As told by Hilsum, Colvin’s life was an unreconciled whirl of firsthand war experiences—many of them extremely dangerous and highly traumatic—London parties, and ultimately unhappy love affairs, laced through with a penchant for vodka martinis and struggles with P.T.S.D. Colvin was a Yank from Oyster Bay, Long Island, and Yale-educated, and she wanted to follow in the footsteps of the trailblazing war correspondent Martha Gellhorn—her Bible was Gellhorn’s “The Face of War”—but she never wrote a book herself, and was little known to her countrymen, making her name, and the bulk of her career, instead, inside the pages of Rupert Murdoch’s Sunday Times, a British broadsheet with a tabloid soul. From 1986 onward, when the Sunday Timeshired Colvin, the editors appear to have happily taken advantage of her lifelong hunger for professional affirmation, a chronic willingness to throw herself into danger in order to get scoops, and her considerable personal charm, which, early on, earned her the trust of roguish political players like Yasir Arafat and Muammar Qaddafi.

Link to the rest at The New Yorker




Is It Really Five Stars? How to Spot Fake Amazon Reviews

From The Wall Street Journal:

Dogs love water!!!

My dog loves this pet drinking fountain. He doesn’t care that it’s louder than Niagara Falls when the water level is low, and that the setup instructions were impossible to follow. Oops, this is supposed to be a positive review. So, yeah, the LED light is nice, I guess?

I’ll never actually post that, but it could have been worth money if I had. Let me explain. I visited a Facebook group called “Amazon Reviews” and was promised a full refund on a $44 Amazon purchase of a pet fountain if I did the following on the mega-retailer’s site:

1. Write a positive review.

2. Post my photos of the product.

3. Rate it five stars.

Not only is this ethically problematic, it is also against Amazon and Facebook user policies. Plenty of people don’t care, though: They’ll do it for this pet gizmo or one of the other bajillion products in these forums.

Every day, many of us search for a product on Amazon, pick a four- to five-star option and tap Buy Now. Those little yellow stars can make or break a product.

“In early 2012, the Amazon catalog grew too big, and the only way to get to the top of search results was to prove to the algorithm that your product was the best,” said Juozas Kaziukėnas, chief executive of Marketplace Pulse, a business-intelligence firm focused on e-commerce. “Most sellers realized acquiring reviews was a golden ticket.”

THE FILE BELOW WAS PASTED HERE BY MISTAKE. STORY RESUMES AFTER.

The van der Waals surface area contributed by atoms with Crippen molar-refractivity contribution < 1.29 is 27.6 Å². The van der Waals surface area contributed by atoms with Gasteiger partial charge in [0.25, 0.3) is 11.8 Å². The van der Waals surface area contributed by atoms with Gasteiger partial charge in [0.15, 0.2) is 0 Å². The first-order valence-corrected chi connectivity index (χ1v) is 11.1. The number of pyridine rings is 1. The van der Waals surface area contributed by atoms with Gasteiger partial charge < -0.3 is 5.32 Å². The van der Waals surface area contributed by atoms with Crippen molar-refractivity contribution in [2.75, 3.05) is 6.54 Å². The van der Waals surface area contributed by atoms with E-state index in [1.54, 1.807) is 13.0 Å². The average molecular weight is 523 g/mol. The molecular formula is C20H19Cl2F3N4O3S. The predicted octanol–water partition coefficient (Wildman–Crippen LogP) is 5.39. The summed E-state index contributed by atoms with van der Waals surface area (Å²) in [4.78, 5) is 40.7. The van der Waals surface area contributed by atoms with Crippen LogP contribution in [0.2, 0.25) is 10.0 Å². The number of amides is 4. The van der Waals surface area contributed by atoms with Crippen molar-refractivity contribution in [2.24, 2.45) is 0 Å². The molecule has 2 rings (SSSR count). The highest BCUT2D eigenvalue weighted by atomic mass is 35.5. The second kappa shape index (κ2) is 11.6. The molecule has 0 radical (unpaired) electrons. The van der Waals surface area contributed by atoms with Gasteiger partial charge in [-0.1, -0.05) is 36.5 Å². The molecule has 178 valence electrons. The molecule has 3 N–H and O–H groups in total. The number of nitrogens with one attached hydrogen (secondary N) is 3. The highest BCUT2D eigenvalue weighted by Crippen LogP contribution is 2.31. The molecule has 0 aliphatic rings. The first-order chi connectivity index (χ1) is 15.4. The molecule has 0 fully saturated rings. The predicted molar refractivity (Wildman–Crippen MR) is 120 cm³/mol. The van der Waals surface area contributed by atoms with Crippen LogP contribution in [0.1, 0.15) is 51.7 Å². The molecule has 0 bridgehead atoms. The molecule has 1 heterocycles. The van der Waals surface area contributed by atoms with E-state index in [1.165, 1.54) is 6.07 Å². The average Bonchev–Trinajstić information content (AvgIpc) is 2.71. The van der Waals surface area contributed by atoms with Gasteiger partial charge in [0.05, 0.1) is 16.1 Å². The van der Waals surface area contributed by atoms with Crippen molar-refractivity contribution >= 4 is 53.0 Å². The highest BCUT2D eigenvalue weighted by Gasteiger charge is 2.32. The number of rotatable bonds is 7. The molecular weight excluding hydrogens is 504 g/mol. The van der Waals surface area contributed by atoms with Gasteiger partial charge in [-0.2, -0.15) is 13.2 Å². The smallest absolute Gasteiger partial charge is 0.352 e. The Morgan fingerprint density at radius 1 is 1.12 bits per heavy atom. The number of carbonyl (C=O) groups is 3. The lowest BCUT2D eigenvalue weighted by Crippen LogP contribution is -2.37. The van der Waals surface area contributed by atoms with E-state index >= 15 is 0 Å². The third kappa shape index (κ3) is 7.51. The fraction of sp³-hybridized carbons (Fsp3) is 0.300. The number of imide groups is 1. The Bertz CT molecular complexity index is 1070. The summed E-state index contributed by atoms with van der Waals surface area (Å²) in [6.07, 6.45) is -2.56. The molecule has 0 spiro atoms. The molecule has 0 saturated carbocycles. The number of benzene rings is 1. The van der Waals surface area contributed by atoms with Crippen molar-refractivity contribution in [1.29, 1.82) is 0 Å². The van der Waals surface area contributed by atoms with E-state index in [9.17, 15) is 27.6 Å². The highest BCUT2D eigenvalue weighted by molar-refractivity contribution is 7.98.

. . . .

There are four species of Amazon review:

A legit review. Left by a human who bought a product and felt like sharing, the legit review, often labeled as a “Verified Purchase,” might be peppered with real-life experiences that indicate genuine use.

Legit reviewers tend to be moved to review when they love or hate the product, so the ratings are more extreme, says Tommy Noonan, founder of ReviewMeta, a website that analyzes Amazon reviews.

A Vine review. Amazon invites some of the most prolific legit reviewers to be a part of Vine. The program rewards them with free products in exchange for reviews, marked with a green label. Vine members choose from a preselected group of products, but neither Amazon nor the company that provides the product can influence, edit or modify reviews, Amazon says.

Amazon Vine reviewers I interviewed say they don’t let the perk influence their ratings, and showed me many negative reviews they have written. ReviewMeta found Vine reviewers give more two-, three- and four-star reviews than other groups.

. . . .

An incentivized review. Incentivized reviewers are given free products—or in some cases flat-out payments—in exchange for four or five stars. In 2016 Amazon updated its terms of service to prohibit this practice, but sellers found a big back alley: Facebook. An incentivized review. Incentivized reviewers are given free products—or in some cases flat-out payments—in exchange for four or five stars. In 2016 Amazon updated its terms of service to prohibit this practice, but sellers found a big back alley: Facebook.

Here’s how it works: A shopper joins a Facebook group with a name like “Amazon reviews.” These groups tend to be private but I was let into two, even after saying I was a journalist.

Sellers, often out of China, post about free products, say Bluetooth headphones. The buyer gets the Amazon link from the seller via direct message, orders the headphones through Amazon so it can appear as a “Verified Purchase,” then writes the review, posts some photos and rates it five stars. Once proof of purchase is provided, the seller refunds the buyer, generally via PayPal .